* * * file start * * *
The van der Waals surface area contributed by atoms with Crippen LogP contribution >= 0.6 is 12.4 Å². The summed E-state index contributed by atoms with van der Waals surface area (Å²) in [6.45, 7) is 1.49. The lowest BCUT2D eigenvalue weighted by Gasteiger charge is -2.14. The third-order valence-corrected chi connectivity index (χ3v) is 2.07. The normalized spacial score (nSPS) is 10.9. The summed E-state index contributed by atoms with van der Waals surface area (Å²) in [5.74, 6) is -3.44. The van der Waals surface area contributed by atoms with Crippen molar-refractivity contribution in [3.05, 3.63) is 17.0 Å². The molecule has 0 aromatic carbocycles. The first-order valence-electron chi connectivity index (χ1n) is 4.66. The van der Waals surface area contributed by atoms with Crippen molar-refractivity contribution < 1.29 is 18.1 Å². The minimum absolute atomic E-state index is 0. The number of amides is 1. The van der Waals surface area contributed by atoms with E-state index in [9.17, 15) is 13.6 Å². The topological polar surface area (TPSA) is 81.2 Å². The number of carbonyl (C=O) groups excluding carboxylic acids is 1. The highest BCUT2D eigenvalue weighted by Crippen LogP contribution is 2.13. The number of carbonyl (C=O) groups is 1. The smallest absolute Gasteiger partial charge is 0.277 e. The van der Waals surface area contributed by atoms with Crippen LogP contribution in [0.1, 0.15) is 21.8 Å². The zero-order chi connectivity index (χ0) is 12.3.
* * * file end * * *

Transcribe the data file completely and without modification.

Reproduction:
The van der Waals surface area contributed by atoms with Crippen LogP contribution >= 0.6 is 12.4 Å². The summed E-state index contributed by atoms with van der Waals surface area (Å²) in [6.45, 7) is 1.49. The lowest BCUT2D eigenvalue weighted by Gasteiger charge is -2.14. The third-order valence-corrected chi connectivity index (χ3v) is 2.07. The normalized spacial score (nSPS) is 10.9. The summed E-state index contributed by atoms with van der Waals surface area (Å²) in [5.74, 6) is -3.44. The van der Waals surface area contributed by atoms with Crippen molar-refractivity contribution in [3.05, 3.63) is 17.0 Å². The molecule has 0 aromatic carbocycles. The first-order valence-electron chi connectivity index (χ1n) is 4.66. The van der Waals surface area contributed by atoms with Crippen molar-refractivity contribution < 1.29 is 18.1 Å². The minimum absolute atomic E-state index is 0. The number of amides is 1. The van der Waals surface area contributed by atoms with E-state index in [9.17, 15) is 13.6 Å². The topological polar surface area (TPSA) is 81.2 Å². The number of carbonyl (C=O) groups excluding carboxylic acids is 1. The highest BCUT2D eigenvalue weighted by Crippen LogP contribution is 2.13. The number of carbonyl (C=O) groups is 1. The smallest absolute Gasteiger partial charge is 0.277 e. The van der Waals surface area contributed by atoms with Crippen LogP contribution in [0.1, 0.15) is 21.8 Å². The zero-order chi connectivity index (χ0) is 12.3.